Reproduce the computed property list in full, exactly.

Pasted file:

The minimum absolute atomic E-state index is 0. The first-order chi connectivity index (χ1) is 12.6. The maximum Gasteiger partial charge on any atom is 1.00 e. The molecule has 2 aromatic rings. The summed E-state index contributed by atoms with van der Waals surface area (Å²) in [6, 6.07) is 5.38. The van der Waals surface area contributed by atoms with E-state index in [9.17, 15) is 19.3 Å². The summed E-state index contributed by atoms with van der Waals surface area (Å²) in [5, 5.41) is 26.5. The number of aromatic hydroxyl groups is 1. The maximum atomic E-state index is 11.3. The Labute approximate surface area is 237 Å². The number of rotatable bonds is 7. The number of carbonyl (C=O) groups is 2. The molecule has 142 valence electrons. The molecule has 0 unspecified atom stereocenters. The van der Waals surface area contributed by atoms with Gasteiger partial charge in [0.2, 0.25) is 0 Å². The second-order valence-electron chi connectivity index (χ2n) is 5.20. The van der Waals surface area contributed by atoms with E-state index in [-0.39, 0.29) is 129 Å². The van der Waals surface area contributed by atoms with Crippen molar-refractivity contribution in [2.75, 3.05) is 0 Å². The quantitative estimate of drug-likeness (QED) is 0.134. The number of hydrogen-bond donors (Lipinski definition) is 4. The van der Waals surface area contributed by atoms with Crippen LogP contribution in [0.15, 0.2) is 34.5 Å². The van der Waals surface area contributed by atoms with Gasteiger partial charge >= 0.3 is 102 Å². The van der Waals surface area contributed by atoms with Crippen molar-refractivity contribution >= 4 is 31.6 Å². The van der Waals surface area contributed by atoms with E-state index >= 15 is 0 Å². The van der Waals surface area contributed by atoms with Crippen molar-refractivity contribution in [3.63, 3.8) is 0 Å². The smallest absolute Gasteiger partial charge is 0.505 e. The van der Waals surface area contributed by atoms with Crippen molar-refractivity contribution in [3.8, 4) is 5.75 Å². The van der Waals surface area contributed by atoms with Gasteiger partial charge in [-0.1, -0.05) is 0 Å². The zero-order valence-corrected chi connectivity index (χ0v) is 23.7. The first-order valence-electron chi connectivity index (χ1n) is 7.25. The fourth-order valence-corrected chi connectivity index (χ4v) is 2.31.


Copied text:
The minimum absolute atomic E-state index is 0. The first-order chi connectivity index (χ1) is 12.6. The maximum Gasteiger partial charge on any atom is 1.00 e. The molecule has 2 aromatic rings. The summed E-state index contributed by atoms with van der Waals surface area (Å²) in [6, 6.07) is 5.38. The van der Waals surface area contributed by atoms with E-state index in [9.17, 15) is 19.3 Å². The summed E-state index contributed by atoms with van der Waals surface area (Å²) in [5, 5.41) is 26.5. The number of aromatic hydroxyl groups is 1. The maximum atomic E-state index is 11.3. The Labute approximate surface area is 237 Å². The number of rotatable bonds is 7. The number of carbonyl (C=O) groups is 2. The molecule has 142 valence electrons. The molecule has 0 unspecified atom stereocenters. The van der Waals surface area contributed by atoms with Gasteiger partial charge in [0.2, 0.25) is 0 Å². The second-order valence-electron chi connectivity index (χ2n) is 5.20. The van der Waals surface area contributed by atoms with E-state index in [-0.39, 0.29) is 129 Å². The van der Waals surface area contributed by atoms with Crippen molar-refractivity contribution in [2.75, 3.05) is 0 Å². The quantitative estimate of drug-likeness (QED) is 0.134. The number of hydrogen-bond donors (Lipinski definition) is 4. The van der Waals surface area contributed by atoms with Crippen LogP contribution in [0.15, 0.2) is 34.5 Å². The van der Waals surface area contributed by atoms with Gasteiger partial charge >= 0.3 is 102 Å². The van der Waals surface area contributed by atoms with Crippen molar-refractivity contribution >= 4 is 31.6 Å². The van der Waals surface area contributed by atoms with E-state index >= 15 is 0 Å². The van der Waals surface area contributed by atoms with Crippen molar-refractivity contribution in [3.63, 3.8) is 0 Å². The smallest absolute Gasteiger partial charge is 0.505 e. The van der Waals surface area contributed by atoms with Crippen molar-refractivity contribution in [3.8, 4) is 5.75 Å². The van der Waals surface area contributed by atoms with Gasteiger partial charge in [-0.1, -0.05) is 0 Å². The zero-order valence-corrected chi connectivity index (χ0v) is 23.7. The first-order valence-electron chi connectivity index (χ1n) is 7.25. The fourth-order valence-corrected chi connectivity index (χ4v) is 2.31.